The actual date was Thursday, September 18th.
Now, before you do what I was first inclined to do, which is dismiss this guy (who I've never heard of--and I follow this stuff!) as one tooth too long for the job, you need to see this confirmation:
As Senator Christopher J. Dodd, Democrat of Connecticut and chairman of the Banking, Housing and Urban Affairs Committee, put it Friday morning on the ABC program “Good Morning America,” the congressional leaders were told “that we’re literally maybe days away from a complete meltdown of our financial system, with all the implications here at home and globally.”
How does this kind of a thing happen? $550 BILLION!?!? That seems like an awful lot of money to playing around with, unless there's a very good reason to do so.
So I ask again the question I asked back in October: who benefitted?
--Barack Obama. If you look at the RCP polling data, you see that John McCain held a slim lead (46.3-44.7) on Monday Sept 15th; Shearson-Lehman announced their collapse on Monday and was followed by others on Tuesday, and you see that by Wednesday the 17th the two are tied; by Friday the 19th Obama was ahead 47.3-45.4 and the race was never that close again. Certainly, John McCain's weak response hurt him--probably as much as the crisis itself. But you kind of have to note the coincidence of events, don't you?
--Government in General. First, there's the massive bailout of the financial sector--a bailout that doesn't seem to have had much effect, actually. Then there's the new "Stimulus Bill" which is going to cost our children and their children a substantial part of their fortunes, but which the CEO of Caterpillar said will "likely not save jobs" and which the Congressional Budget Office has admitted "will actually hurt the economy more in the long run" (CBO did project the bill would create jobs, though by 2011 the effects would be minuscule. ) Nonetheless, this massive piece of legislation was slammed through Congress in a couple weeks, with nowhere near enough time for proper debate, and with next to no bipartisan support. In exchange, we get a SecTreas with near supreme power over the economy, a substantial increase in the size of the Federal government, and small tax rebates in each of the next two years.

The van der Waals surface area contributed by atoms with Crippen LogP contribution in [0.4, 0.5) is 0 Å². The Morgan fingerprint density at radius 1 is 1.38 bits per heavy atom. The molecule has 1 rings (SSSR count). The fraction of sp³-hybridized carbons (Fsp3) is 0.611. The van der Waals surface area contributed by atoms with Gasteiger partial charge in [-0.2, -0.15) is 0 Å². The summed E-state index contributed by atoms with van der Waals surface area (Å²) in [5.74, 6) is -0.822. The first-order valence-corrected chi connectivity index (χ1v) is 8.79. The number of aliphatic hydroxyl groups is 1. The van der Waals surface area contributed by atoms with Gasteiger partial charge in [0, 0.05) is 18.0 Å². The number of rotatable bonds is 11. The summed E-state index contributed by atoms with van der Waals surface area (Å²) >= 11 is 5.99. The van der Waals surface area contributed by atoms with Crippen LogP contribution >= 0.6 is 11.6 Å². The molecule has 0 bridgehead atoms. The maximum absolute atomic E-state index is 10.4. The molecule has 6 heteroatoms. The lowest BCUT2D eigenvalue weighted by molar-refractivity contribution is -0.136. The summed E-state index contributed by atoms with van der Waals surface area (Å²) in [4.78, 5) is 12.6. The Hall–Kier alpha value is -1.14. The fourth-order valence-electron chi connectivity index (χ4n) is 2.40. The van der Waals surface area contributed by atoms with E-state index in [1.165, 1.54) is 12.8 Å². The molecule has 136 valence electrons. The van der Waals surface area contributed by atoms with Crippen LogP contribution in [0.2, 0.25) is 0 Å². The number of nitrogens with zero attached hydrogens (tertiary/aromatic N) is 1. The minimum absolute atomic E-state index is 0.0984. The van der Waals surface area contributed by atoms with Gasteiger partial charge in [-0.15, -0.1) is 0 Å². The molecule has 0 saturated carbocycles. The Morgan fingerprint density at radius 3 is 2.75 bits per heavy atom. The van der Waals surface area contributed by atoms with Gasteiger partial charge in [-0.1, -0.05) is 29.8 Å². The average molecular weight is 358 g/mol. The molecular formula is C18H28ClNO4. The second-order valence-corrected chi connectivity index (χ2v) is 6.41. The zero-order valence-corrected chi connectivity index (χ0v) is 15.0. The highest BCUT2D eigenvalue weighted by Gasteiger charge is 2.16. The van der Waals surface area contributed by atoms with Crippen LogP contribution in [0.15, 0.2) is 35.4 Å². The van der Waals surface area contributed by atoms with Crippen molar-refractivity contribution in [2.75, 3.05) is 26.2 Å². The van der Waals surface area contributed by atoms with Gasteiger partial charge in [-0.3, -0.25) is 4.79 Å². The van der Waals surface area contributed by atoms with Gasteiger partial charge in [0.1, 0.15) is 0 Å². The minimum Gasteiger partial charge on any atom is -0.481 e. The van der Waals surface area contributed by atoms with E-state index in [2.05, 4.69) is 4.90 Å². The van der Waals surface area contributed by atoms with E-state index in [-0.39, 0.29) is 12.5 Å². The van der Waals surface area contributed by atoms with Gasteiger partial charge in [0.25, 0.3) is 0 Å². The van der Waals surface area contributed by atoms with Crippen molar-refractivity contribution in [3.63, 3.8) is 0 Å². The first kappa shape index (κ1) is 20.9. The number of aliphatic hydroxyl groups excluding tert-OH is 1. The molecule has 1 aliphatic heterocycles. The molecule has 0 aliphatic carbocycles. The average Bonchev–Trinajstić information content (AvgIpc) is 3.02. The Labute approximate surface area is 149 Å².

--And then there's those pesky Jihadists . . . If we should have learned anything over the last twenty years, its that every once in a while when one of these crazy cave-dwellers says something, we ought to take them at their word. So if there seems to be a coordinated run on the banks which throws the economy into "near collapse," and a Jihadist group claims responsibility while most of the public is completely unaware of the scope of the problem, then maybe, JUST MAYBE, there may be something to their claim.
--Variables It's just as likely, I suppose, that there's a shadowy sort of somebody out there (a "hegemon") who has the wherewithal to coordinate something like this attack. Let's see, is there anybody anywhere with a history of manipulating economies who is well known to be sympathetic to big government and/or Barack Obama? Anyone? Anyone?
But none of that is really the point. I think it highly unlikely that any one of these players were able to pull this off.
But doesn't it make you wonder--REAALLYY wonder--why the "professional journalists" haven't done or said anything about this? Because it seems to me that they've benefitted quite a bit from the crisis, as well.
|Tonight was another foray into broadcasting for members of the Rocky Mountain Alliance. Tune in to the show, and catch up on the old shows at this site.|
|In the last 24 hours, Barack Obama gave a press conference to press for passage of his stimulus package, Timothy Geithner announced his plans for distributing the rest of the bailout package, and the Senate managed to pass the "Stimulus" bill by 61-38.|
Three major economic interventions by the political class in Washington, and how did the markets react?
By selling off nearly 5% of its value.